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    Great brush-up read to sharpen social skills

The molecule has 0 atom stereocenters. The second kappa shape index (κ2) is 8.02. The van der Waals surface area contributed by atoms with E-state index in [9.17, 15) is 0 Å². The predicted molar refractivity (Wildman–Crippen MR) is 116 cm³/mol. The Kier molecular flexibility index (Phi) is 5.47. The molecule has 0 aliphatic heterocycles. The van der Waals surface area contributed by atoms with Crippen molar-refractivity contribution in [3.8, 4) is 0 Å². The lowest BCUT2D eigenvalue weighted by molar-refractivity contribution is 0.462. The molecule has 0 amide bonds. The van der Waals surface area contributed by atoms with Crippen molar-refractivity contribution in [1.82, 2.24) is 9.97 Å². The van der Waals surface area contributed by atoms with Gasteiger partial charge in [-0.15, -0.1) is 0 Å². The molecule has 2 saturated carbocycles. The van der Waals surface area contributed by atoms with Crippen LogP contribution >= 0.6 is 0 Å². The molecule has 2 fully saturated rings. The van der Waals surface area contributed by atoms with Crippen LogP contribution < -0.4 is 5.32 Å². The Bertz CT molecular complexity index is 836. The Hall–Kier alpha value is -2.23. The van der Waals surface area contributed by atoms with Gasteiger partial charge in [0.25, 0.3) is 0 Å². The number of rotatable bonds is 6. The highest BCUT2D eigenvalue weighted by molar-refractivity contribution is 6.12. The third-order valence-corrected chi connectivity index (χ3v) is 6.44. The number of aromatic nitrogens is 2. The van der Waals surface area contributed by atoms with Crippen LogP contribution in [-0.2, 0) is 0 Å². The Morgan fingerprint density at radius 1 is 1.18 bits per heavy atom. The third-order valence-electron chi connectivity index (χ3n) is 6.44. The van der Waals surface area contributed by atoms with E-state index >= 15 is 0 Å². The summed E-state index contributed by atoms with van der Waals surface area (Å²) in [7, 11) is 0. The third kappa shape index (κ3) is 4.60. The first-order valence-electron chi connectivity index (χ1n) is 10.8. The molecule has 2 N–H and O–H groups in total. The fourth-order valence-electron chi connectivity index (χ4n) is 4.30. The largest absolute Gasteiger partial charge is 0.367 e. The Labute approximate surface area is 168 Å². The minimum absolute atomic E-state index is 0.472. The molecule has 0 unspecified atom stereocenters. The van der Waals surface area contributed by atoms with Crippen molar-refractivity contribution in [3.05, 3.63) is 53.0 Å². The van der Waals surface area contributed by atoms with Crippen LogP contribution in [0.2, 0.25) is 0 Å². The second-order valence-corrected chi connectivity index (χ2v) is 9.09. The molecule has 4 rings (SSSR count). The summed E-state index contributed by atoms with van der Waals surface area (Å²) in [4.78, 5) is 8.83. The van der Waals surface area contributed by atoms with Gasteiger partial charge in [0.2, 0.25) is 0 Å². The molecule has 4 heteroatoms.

Reduce your stress level. Cultivate more meaningful relationships. Improve your work environment. So much in life can be enhanced by being mindful of your social skills. Gabriel Angelo tackles such ideas and practices with “Social Skills: The Modern Skill for Success, Fun, and Happiness Out of Life”. A fittingly long title for simple, but deep ideas. In this book I was seeking ways to increase my “business value” as Angelo calls it, through improved social skills. Chapter 10 provided tips in depth, but he covers this topic throughout. The bulk of applicable practices lie in the back half of the book, but the science behind the “why” is provided in an easy-to-read manner in the first several chapters. If you’ve ever taken entry-level communication or psychology classes, you’ll recognize a lot of the reasoning and it’s a quick brush up. These self-coach style books tend to speak over the head of novice readers. Often times, with new material (or subject matter), I’ll find myself re-reading sections at a time. Angelo presents the information simply enough for somebody unfamiliar to get through it quickly with masterful understanding. Even when discussing studies and the social skills more scientifically, it’s easily digestible. I must admit I started to glaze a bit when Angelo wrote specifically about topics unrelated to me. I am a father, but wasn’t immediately interested in reading about how children develop poor social skills, autism and Aspergers Syndrome (chapter 3). Chapters 4 and 5 also lost me a bit as the youth and adolescent development chatter continued. I can see myself coming back to these sections as my children reach those ages. Angelo jokes in chapter two about how simple it is to improve your social after laying out a list of 10 basics: “Sounds like rules you learned in pre-school?” That attitude in his writing helps hammer home how simply you can improve your communication and social skills. Simplicity comes at the cost of occasional anecdotal cheesiness, a tradeoff I’m willing to take. The point is never lost by Angelo trying to bog down an example. There’s a lot to be gained in the meat-and-potatoes found in the backend of the book, and through Angelo’s examples. Why are emotionally intelligent people successful? What do they do? How do they communicate and build relationships? What inspires people of different personality types? He tackles broad topics concisely, sites sources and dives into the application in section 3. These practices are easy to apply, more difficult to master. But over time, the awareness of these tools replaces poor habits. In my estimation, Angelo nails it.

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